The purpose of this committee is to promote the brotherhood of Scouting around the world, and help Scouts and their families become more aware of opportunities for growth as they take their own place as global citizens! Here are some great places to get started with your own International Activities for your Pack, Troop or Crew!
- World Organization of the Scout Movement is the International Governing Body
- Jamboree of the Internet / Jamboree on the Air (JOTI / JOTA)
– both take place the third weekend in October each year
– this is the easiest way to meet Scouts from around the world, without leaving home!
- Jamboree of the Trail (JOTT)
– takes place the second weekend in May
– appropriate for all ages of Scouts
- International Spirit Award (has replaced the old International Activities Award and International Youth Exchange Emblem as well; for historical reference)
- International camping and events
– there are many Scout Jamborees and Moots in both Canada and South America
– Scouts Canada also offers a PDF of all Scout related campgrounds in Canada
– Kandersteg International Scout Center in Switzerland is nestled in glaciers and includes downhill skiing!
- Somewhat recently, the Association of Top Achieving Scouts was created, and very recently it was opened to Eagle Scouts in the US. Peter Armstrong is the Inter-America Chairman, and can be found at many International gatherings, including the Michigan International Camporee.
A great Cub Scout project is to learn more about different Scouts of their rank around the world. For example, the youngest Cubs in Canada are called Beavers, while in Australia they are called Joeys. Wolf Scouts in Mexico are known as Lobos. It’s a fun project to find other Scouts around the world, and then Skype with your den.
Similarly, while boys in the US strive to become an Eagle Scout, did you know that Korean Scouts work hard to become Tigers? ATAS595 has some great information related to the pinnacle of Scouting in many countries around the world.
Each Scout Association generally publishes their own magazine. Here in the US we have Boys Life and Scouting magazines. But check out these links from other associations!
- Scouting Magazine is published by the UK Scout Association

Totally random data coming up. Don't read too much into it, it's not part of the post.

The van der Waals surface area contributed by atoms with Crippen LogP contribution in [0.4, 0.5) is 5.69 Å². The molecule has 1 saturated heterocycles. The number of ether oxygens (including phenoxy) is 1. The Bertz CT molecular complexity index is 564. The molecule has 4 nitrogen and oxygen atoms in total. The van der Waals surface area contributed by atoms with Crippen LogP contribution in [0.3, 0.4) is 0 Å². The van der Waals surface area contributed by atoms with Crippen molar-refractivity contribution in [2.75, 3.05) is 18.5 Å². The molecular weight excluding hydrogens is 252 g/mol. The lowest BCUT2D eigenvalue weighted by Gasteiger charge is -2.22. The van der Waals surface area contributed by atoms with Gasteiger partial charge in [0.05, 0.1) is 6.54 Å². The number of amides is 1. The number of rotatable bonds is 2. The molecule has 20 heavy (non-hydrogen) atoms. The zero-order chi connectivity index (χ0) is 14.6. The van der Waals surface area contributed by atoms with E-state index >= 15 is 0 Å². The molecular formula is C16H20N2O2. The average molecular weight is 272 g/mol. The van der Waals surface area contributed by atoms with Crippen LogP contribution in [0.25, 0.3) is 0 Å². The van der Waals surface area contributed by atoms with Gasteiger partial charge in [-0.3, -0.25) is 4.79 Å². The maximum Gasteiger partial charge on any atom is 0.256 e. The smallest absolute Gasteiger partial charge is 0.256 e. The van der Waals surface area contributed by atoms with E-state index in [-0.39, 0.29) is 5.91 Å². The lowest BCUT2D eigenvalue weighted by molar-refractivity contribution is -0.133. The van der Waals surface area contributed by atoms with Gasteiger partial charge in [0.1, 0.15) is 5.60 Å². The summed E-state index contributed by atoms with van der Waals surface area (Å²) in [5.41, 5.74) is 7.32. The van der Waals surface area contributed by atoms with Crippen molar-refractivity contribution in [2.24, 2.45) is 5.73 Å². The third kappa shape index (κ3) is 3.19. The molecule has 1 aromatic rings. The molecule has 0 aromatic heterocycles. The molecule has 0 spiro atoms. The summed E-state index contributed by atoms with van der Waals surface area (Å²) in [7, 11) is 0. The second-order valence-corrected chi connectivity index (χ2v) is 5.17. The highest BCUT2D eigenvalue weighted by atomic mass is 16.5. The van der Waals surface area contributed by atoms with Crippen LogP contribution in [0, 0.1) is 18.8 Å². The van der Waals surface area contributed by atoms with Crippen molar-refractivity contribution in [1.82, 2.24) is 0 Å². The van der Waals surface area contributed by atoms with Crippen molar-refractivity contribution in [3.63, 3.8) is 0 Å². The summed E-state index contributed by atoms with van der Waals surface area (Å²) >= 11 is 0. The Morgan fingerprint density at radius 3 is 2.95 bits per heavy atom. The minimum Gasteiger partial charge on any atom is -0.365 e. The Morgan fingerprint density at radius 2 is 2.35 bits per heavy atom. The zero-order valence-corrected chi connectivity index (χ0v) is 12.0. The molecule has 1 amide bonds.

- Scouting Life Magazine is published by Scouts Canada
- Australian Scout Magazine is a publication of Scouts Victoria
Are you and your family planning to take a trip overseas our outside of the US? If so, consider applying for the BSA’s International Letter of Introduction. It is free, and takes about 3 weeks to order. On it you state your travel dates, and where you are traveling to.
The International Division of the BSA will send you back a passport sized certificate and an information sheet on Scouting programs in the countries you are traveling to. The certificate does not convey any special rights upon you or provide a guarantee of hospitality, but it does identify you as a representative of the Boy Scouts of America and serve as a wonderful memento of your trip! These certificates are suitable for framing, and you should get one every year!
Scouts with Catholic backgrounds may choose to participate in the International Awareness Recognition program from the National Catholic Committee on Scouting. It’s a great way to keep your Scouts who have earned their Religious Knot coming back and active with the “A Scout is Reverent” portion of your program.
Adults may want to work on earning the International Scouter Square Knot. This is a great knot to earn because it helps spread so much awareness while doing it.
Organize a donation to the World Friendship Fund. This could be a program similar to the Tsunami Aid patch programs in both 2011 and 2012. In April 2012 I noticed Steve had updated patches that said “Three Harbors Council” instead of “Southeast” available for donation.